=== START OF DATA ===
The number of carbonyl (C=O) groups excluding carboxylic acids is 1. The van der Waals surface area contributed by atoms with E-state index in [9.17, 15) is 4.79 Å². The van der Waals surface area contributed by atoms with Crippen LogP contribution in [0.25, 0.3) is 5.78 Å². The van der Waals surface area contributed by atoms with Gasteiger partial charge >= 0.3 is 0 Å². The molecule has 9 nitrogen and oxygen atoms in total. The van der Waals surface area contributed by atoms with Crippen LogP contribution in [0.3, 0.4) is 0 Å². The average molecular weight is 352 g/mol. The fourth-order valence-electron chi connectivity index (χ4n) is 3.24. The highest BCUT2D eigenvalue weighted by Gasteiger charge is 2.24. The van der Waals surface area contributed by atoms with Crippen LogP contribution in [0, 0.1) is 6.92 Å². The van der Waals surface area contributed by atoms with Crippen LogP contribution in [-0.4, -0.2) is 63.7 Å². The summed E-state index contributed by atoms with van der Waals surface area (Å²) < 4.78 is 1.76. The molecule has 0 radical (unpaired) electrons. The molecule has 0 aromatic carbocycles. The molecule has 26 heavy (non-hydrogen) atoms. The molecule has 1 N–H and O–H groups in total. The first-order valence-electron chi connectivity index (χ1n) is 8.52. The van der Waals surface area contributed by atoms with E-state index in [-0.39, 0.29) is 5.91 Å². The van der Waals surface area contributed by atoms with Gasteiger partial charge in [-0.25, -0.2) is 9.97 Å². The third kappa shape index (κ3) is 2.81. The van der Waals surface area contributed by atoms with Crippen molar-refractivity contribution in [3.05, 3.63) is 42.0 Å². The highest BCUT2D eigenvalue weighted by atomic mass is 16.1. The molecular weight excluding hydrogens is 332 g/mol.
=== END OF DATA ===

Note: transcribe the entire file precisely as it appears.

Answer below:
The number of carbonyl (C=O) groups excluding carboxylic acids is 1. The van der Waals surface area contributed by atoms with E-state index in [9.17, 15) is 4.79 Å². The van der Waals surface area contributed by atoms with Crippen LogP contribution in [0.25, 0.3) is 5.78 Å². The van der Waals surface area contributed by atoms with Gasteiger partial charge >= 0.3 is 0 Å². The molecule has 9 nitrogen and oxygen atoms in total. The van der Waals surface area contributed by atoms with Crippen LogP contribution in [0.3, 0.4) is 0 Å². The average molecular weight is 352 g/mol. The fourth-order valence-electron chi connectivity index (χ4n) is 3.24. The highest BCUT2D eigenvalue weighted by Gasteiger charge is 2.24. The van der Waals surface area contributed by atoms with Crippen LogP contribution in [0, 0.1) is 6.92 Å². The van der Waals surface area contributed by atoms with Crippen LogP contribution in [-0.4, -0.2) is 63.7 Å². The summed E-state index contributed by atoms with van der Waals surface area (Å²) < 4.78 is 1.76. The molecule has 0 radical (unpaired) electrons. The molecule has 0 aromatic carbocycles. The molecule has 26 heavy (non-hydrogen) atoms. The molecule has 1 N–H and O–H groups in total. The first-order valence-electron chi connectivity index (χ1n) is 8.52. The van der Waals surface area contributed by atoms with E-state index in [-0.39, 0.29) is 5.91 Å². The van der Waals surface area contributed by atoms with Gasteiger partial charge in [-0.25, -0.2) is 9.97 Å². The third kappa shape index (κ3) is 2.81. The van der Waals surface area contributed by atoms with Crippen molar-refractivity contribution in [3.05, 3.63) is 42.0 Å². The highest BCUT2D eigenvalue weighted by atomic mass is 16.1. The molecular weight excluding hydrogens is 332 g/mol.